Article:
Fabio: A Time for Romance

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By Sam Wood

This week I am very proud to begin my series of thrilling VHS Screeners. These are not-so-sneak peeks at fine cinematic masterpieces you will not see re-released on mass-market DVD (bootlegs maybe). As a lover of knowledge, I think it is a crime that these works will be lost to the shifting technologies of progress. Therefore, I strive to document them.

Without further ado, I present the timeless masterpiece “Fabio: A Time for Romance.” I found it in a bin at a thrift store in Santa Cruz, CA, for the irresistible price of fifty cents. FIFTY CENTS? I would have been willing to pay dollars!

I’m finding it difficult to keep this review short. There are just so many wonderful things about this film. For one, it isn’t even listed on IMDB! Fabio is there, and the director, Robert Farber, is there, but nowhere is “A Time for Romance.” (Farber, by the way, was also responsible for “Stolen Sex Tapes” and “The Pirates of Central Park”).

According to the box, this is “the first romance VideoNovel.” People, this is obviously a lost classic in the history of cinema. This was the intrepid little pic that launched today’s VideoNovel empire! The summary also assures us that “leading international spokesman for love, Fabio,” stars in three special fantasies which will make every woman’s dreams come true. Every woman’s dreams.

Three breath-taking, dream-truthifying fantasies in only 40 minutes? I admit I was skeptical at first. How could they pack so much heart-pounding romance into so little time?

“A Time for Romance” opens with Fabio, in an open shirt, smiling devilishly at the camera. “Hi!” he says, “I’m Fabio. I’m so pleased joo decided to spend some time wit me. I made dis film for all my friends. Please enjoy ‘A Time For Romance,’ where every woman’s dream comes true.”

MY HEART IS ALREADY POUNDING.

Then the film opens for real with our unnamed female lead thrashing her bed with insomnia. After heading into her study to work, she vaguely informs the audience that she just cannot decide what time frame to use for her next book, and her editor wants something today! She begins to fantasize, and we get our three mini-features.

CONQUEST OF THE VIKING:

The Premise:
Viking Fabio shows up on an English creek at the head of a rowboat, wearing shoulder armor and gauntlets, but no shirt.

Fabio’s Action Moment:
He uses his mystical Viking powers to re-materialize behind an English boy and disarm him. The boy’s life is only saved because his busty sister runs into the clearing.

Fabio’s Seduction Technique:
He forces the English girl to kneel, then kind of gropes her with his sword while she is crying. SEXY.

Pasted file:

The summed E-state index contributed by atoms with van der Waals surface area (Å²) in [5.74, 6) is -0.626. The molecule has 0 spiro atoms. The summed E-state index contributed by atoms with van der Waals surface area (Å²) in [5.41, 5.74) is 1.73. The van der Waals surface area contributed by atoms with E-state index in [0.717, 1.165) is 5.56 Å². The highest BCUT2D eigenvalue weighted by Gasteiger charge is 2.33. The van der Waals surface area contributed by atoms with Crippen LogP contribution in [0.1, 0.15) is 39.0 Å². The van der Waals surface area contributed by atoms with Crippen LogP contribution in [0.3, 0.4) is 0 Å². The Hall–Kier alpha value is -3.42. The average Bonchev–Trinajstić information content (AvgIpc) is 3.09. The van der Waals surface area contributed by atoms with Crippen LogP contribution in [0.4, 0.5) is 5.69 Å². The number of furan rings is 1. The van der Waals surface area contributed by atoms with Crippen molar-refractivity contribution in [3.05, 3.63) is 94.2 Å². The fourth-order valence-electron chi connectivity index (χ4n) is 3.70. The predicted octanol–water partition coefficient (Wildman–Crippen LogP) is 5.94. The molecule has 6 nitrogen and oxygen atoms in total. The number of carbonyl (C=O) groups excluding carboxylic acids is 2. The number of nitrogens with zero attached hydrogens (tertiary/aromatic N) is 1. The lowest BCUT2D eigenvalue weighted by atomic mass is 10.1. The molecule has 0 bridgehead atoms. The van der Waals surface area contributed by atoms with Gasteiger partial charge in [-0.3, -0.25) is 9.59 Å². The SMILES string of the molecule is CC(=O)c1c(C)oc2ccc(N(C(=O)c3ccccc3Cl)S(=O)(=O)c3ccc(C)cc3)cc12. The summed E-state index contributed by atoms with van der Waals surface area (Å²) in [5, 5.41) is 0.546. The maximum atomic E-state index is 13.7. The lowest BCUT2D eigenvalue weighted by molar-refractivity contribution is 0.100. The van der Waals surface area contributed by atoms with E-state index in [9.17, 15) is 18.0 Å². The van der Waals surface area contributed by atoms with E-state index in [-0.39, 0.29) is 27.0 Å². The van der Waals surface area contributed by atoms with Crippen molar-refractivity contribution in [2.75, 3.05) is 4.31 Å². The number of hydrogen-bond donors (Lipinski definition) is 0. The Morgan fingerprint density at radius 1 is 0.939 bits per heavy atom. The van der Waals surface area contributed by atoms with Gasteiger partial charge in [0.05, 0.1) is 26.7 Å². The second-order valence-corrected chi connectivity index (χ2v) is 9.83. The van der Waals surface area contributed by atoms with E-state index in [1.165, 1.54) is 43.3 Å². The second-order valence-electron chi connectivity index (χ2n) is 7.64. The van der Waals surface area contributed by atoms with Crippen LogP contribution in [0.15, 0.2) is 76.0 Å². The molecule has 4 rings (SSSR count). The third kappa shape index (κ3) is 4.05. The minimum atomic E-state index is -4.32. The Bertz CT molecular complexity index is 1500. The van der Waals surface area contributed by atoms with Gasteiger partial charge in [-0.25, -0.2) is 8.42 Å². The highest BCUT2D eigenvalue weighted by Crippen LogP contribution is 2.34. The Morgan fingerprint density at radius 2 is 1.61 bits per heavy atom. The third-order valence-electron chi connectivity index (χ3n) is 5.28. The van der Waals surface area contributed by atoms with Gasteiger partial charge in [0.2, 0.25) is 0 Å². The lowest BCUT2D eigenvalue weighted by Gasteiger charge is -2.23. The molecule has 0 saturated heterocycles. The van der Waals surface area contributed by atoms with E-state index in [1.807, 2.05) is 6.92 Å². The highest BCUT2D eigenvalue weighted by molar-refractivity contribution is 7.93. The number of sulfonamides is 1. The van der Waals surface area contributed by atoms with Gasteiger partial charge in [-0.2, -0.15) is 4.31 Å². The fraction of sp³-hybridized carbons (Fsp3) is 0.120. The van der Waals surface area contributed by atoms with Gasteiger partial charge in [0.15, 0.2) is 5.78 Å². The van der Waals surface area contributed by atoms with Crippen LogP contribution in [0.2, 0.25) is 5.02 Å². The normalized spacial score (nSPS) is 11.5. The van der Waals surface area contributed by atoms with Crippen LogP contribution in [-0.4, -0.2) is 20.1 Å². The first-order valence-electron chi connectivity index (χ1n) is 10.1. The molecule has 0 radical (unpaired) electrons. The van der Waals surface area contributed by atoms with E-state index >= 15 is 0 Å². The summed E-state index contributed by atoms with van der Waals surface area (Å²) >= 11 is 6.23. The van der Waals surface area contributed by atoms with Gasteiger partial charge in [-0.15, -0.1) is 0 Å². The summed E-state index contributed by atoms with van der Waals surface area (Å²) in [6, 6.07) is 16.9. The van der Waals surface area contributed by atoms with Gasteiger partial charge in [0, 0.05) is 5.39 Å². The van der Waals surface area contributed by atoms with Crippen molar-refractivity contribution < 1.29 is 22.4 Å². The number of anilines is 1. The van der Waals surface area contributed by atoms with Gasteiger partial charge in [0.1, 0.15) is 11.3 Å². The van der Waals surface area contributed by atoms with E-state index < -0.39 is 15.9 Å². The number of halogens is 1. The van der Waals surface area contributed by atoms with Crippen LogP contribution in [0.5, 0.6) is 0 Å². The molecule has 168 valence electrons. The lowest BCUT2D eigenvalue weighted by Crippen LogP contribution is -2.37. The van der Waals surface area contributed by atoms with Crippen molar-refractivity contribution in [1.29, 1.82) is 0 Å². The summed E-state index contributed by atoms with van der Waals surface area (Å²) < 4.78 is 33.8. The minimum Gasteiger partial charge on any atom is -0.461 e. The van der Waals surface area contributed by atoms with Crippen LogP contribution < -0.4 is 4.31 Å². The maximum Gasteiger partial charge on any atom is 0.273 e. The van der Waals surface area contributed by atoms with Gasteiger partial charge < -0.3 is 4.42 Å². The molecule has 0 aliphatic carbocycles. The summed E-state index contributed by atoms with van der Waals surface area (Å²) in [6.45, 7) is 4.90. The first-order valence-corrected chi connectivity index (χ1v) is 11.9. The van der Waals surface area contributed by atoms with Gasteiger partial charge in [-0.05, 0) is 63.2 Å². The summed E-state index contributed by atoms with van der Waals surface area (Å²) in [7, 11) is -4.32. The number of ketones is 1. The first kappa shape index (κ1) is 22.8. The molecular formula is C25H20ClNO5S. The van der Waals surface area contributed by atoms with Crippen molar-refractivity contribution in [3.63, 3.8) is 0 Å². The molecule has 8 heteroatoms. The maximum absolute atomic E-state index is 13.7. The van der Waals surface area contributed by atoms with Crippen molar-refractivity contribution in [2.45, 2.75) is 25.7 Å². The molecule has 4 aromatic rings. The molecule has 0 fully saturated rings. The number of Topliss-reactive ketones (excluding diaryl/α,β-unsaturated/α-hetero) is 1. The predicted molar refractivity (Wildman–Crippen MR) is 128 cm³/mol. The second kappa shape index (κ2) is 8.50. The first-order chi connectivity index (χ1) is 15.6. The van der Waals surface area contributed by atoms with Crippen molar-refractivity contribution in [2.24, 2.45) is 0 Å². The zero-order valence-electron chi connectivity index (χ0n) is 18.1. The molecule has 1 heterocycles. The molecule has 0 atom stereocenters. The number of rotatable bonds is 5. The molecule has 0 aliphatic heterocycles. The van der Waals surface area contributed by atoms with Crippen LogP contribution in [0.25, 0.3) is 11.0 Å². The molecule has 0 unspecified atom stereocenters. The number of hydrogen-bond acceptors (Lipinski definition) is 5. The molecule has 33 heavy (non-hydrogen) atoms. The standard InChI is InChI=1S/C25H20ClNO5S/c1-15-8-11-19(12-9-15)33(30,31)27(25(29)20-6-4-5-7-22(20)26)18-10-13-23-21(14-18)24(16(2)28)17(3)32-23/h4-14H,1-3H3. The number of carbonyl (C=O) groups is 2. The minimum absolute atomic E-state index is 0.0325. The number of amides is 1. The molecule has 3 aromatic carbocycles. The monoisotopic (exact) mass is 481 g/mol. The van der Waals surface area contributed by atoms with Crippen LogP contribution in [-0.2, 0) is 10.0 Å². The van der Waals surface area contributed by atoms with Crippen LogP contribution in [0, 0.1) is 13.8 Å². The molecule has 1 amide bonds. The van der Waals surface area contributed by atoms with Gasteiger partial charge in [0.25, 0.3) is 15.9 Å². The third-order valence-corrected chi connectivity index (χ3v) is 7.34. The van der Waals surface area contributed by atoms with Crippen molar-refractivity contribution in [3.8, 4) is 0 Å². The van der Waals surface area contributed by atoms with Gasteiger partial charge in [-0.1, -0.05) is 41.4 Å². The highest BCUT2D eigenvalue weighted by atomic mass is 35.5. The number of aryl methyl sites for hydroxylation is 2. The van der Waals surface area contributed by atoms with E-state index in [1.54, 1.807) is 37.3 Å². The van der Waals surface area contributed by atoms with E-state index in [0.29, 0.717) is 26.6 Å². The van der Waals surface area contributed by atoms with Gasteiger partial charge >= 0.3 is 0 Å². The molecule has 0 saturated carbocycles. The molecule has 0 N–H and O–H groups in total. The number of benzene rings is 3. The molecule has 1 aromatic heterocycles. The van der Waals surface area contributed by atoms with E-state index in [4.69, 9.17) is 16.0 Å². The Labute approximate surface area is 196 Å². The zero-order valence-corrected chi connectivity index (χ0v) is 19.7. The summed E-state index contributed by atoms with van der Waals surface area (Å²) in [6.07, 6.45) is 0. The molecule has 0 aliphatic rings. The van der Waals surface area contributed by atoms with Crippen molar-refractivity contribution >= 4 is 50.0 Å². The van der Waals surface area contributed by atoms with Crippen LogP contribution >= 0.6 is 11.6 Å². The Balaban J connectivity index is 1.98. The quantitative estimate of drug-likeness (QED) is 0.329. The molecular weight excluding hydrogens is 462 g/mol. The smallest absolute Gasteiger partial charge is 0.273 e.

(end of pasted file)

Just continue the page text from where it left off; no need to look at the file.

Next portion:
Fabio’s Dialogue:
“Are you Chreestians?”
“Yes.”
*sneer* “Go fetch one of yer priests!”
“You would allow her the sacrament of Last Rites?”
“No… he will perform…a marriage!”

And that is the end of story number one! (Really, that dialogue is the climactic moment). I’m sure you are all panting with lust by now, but dash yourselves with cold water, because there are two more to go.

THE PIRATE ROGUE:

The Premise:
Queen Elizabeth sent a pirate ship to attack a Spanish galleon (what). After sinking the ship, the pirates camp out on the beach.

Fabio’s Fury:
When his yar-har-har pirate gang drags an unconscious woman into his tent, Fabio goes into a rage because she smells like kelp and animal droppings. SEXY. (Don’t worry, he has her stinky clothes burnt).

Fabio’s Dialogue:
“I wouldn’ go out dere if I were you, unless, p’raps, you wish to be dessert to two dozen sailors. Sit in dat chair or I tie you in it!”

Fabio’s Seduction Technique:
They play chess. She looks super bored, and he looks super smug. SEXY. At the end of the game she smiles. THEY ARE IN LOVE. He starts zooming in for make-out time, but the camera zooms in on a candle instead.

Story two is over! Please, people, contain yourselves, this isn’t a 3D porn theater. We’ve got one left.

DREAM LOVER:

The Premise:
Miss Writer imagines her own secret fantasy. She is on a balcony at an Italian villa in the 1930s. Fabio shows up and makes with the sexy talk. Then she wakes up. Then Fabio shows up in the real world.

The Writer’s Monologue:
He is a Count, one of the handsomest, richest, most sought-after men in the world! Real people don’t live in 500-year-old villas in Italy! And she is just a dressed up princess to match it, but deep down she’s still just a plain schoolteacher who’ll have to return to her safe but boring life in the states.

Fabio’s Emotional Outbursts:
“Kathleen! I never lie to you! Te amo—I lorve you! Why don’ you believe me? I a real man! Just listen to your haaarrrhht. If you leave tomorrow you will broke my haaarrhhht!”
“You don’ have to worry ‘bout da future. I wouldn’ permit it! Just marry me! Be my Countess! Be… MAH LAHVER!

Fabio’s Supernatural Explanation:
“Oh! It must be the Dream-Maker. He make your dream come true!”

And with that, my weak-kneed, swooning audience, “A Time for Romance” comes to an end.

BUT WAIT. Is there time for one final plot twist? I THINK SO.

Miss Writer wakes up again (for real this time). She decides to go to bed, and sneaks in next to her husband, apologizing for waking him up. We don’t see her husband’s face, but as he slips an arm around her waist he promises he will do, “Anything… your haaarrhhht desires!”

Phew, way to BLOW MY MIND, Fabio. Folks, if you are lucky enough to come across this fine piece of film history (and there are a few old copies on Amazon.com), then snatch it up. Soon enough, it may no longer exist.

NEXT WEEK ON SAM’S PHENOMENAL COSMIC MOVIE COLUMN:
“MirrorMask” and the soundtrack that ruined everything.

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Author: Sam Wood-Mills

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